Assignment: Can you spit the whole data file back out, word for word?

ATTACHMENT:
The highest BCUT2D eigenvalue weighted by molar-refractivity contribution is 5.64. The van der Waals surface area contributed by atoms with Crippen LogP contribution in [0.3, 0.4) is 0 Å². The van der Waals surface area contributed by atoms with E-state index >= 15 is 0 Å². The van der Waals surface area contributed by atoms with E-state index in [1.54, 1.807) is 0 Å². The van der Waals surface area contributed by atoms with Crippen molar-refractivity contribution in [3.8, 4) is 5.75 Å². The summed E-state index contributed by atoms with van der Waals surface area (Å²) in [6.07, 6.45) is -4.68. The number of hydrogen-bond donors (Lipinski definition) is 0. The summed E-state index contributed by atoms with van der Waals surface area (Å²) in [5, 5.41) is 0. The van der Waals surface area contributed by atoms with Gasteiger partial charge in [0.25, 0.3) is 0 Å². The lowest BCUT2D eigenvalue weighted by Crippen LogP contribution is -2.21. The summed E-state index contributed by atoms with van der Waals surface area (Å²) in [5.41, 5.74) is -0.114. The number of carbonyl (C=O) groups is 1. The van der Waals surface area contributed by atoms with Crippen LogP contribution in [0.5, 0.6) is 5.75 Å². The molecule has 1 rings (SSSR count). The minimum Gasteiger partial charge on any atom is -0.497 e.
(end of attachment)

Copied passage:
The highest BCUT2D eigenvalue weighted by molar-refractivity contribution is 5.64. The van der Waals surface area contributed by atoms with Crippen LogP contribution in [0.3, 0.4) is 0 Å². The van der Waals surface area contributed by atoms with E-state index >= 15 is 0 Å². The van der Waals surface area contributed by atoms with E-state index in [1.54, 1.807) is 0 Å². The van der Waals surface area contributed by atoms with Crippen molar-refractivity contribution in [3.8, 4) is 5.75 Å². The summed E-state index contributed by atoms with van der Waals surface area (Å²) in [6.07, 6.45) is -4.68. The number of hydrogen-bond donors (Lipinski definition) is 0. The summed E-state index contributed by atoms with van der Waals surface area (Å²) in [5, 5.41) is 0. The van der Waals surface area contributed by atoms with Gasteiger partial charge in [0.25, 0.3) is 0 Å². The lowest BCUT2D eigenvalue weighted by Crippen LogP contribution is -2.21. The summed E-state index contributed by atoms with van der Waals surface area (Å²) in [5.41, 5.74) is -0.114. The number of carbonyl (C=O) groups is 1. The van der Waals surface area contributed by atoms with Crippen LogP contribution in [0.5, 0.6) is 5.75 Å². The molecule has 1 rings (SSSR count). The minimum Gasteiger partial charge on any atom is -0.497 e.